Navy Doctor Warns: Misconduct May Be Symptom of Stress Disorder
Byline: Amanda Carpenter, THE WASHINGTON TIMES
In 2007, a high-ranking Navy doctor sent a sobering warning to colleagues: The service may be discharging soldiers for misconduct when in fact they are merely displaying symptoms of post-traumatic stress disorder.
By doing so, the anonymous doctor noted in a memo to other medical administrators, the service may be denying those troops their rights to Veterans Affairs benefits - including treatment for medical conditions they incurred while serving on the battlefield.
In the future, any military personnel facing dismissal for misconduct after a deployment should be screened first for PTSD, the memo said. The recommendation was never implemented.
High-ranking Navy doctorswho oversee medical care for the Marines say such screenings would help avoid sending troops back into society without the ability to get treatment for combat-induced illness from the very government that dispatched them to the battlefield.
Post-deployment misconduct, especially in a Marine who has previously served honorably, may indicate an unrecognized and unhealed line-of-duty stress injury that deserves expeditious medical evaluation and, when indicated, appropriate treatment, said the memo, a copy of which was obtained by The Washington Times.
The Pentagon confirmed the memo's authenticity, but could provide no further information on the author or the names of the recipients. Veterans' mental health issues have come under increasing scrutiny during the years of the war on terrorism. The latest example is Monday's release of a government study showing a dramatic increase in suicides among young veterans.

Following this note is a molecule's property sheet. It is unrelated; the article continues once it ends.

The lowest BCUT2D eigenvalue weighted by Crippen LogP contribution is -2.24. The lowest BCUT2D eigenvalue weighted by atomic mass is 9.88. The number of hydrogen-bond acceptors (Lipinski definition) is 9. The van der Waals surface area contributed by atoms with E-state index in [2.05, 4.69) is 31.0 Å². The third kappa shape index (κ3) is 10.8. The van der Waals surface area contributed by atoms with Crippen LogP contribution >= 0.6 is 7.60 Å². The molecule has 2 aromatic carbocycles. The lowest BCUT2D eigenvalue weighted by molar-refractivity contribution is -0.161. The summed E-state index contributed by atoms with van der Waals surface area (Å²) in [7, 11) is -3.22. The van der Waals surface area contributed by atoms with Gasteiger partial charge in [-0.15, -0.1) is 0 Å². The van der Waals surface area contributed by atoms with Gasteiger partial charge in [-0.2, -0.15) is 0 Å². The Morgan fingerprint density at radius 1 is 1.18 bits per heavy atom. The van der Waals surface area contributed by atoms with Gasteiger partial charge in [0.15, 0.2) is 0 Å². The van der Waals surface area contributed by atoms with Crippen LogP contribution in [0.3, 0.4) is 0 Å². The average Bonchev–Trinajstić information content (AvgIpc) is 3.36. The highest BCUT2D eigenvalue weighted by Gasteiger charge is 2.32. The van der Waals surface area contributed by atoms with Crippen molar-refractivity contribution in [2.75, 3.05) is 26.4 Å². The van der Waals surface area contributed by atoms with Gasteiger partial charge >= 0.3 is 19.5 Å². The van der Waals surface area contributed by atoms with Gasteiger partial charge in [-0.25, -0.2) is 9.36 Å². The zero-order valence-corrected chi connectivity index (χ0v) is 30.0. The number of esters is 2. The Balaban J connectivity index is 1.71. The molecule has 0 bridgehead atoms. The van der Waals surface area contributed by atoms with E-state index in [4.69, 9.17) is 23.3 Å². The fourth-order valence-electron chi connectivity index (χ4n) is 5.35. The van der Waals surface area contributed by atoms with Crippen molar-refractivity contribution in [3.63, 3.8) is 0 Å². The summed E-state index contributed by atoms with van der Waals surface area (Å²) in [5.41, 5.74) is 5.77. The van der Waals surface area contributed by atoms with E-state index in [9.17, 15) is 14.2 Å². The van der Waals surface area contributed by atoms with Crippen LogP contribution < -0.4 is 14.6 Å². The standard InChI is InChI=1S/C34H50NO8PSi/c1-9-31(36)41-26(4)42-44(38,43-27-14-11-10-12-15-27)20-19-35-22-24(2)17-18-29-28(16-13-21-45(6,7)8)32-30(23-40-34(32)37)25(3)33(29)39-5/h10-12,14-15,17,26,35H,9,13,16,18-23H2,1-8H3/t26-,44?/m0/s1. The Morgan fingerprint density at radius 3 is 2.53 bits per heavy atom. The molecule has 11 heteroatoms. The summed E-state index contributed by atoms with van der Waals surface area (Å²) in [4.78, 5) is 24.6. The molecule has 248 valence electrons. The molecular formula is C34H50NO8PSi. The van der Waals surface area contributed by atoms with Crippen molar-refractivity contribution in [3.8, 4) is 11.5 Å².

The PTSD memo also warned, If adjudication of misconduct charges results in a less-than-honorable discharge, the Marine may lose eligibility for ongoing treatment in the Veterans Administration health care system.
The memo recommended that screening for all troops facing misconduct discharges be implemented by May 1, 2007, but that recommendation was never followed.
There is not a formal process or directive that I am aware of where [troops discharged for misconduct] must be screened, The Times was told by Frederick Fritz Kass, the director of clinical programs for the Marine Corps.
Mr. Kass said the document raises the issue of service members who are given adverse separation discharges who are at risk of not being eligible for treatment in the VA system.
It appears it was to make others aware of that as they move forward, he said.
The Pentagon's ability to diagnose and care for its own has come under renewed scrutiny since May 11, when, authorities say, Army Sgt. John Russell killed five fellow soldiers at a stress clinic in Iraq.
Sgt. Russell's father has said his son, who served three tours in Iraq, feared that he was being ousted from the military after being sent to the clinic by a commanding officer with whom he had fought and was told to surrender his gun.
No one knows how many more Sgt. Russells are out there, or how many have been discharged for misconduct, but two sets of statistics hint at the potential scale of the problem.
The Army told The Washington Times that 27,973 troops from that branch alone have been dismissed from service on punitive discharges from October 2002, the start of fiscal 2003 and just before the Iraq war began, to May 2009. Close to half - almost 12,700 - were ousted in fiscal 2003.
A good portion of those who have seen combat duty can be expected to have PTSD. The 2008 Rand Corp. study, which found that one in every five Iraq and Afghanistan veterans suffers from PTSD or major depression, also determined that rates of PTSD were highest in the Army and the Marines and that 45 percent of those surveyed said they had seen dead or seriously injured noncombatants.
What's being done
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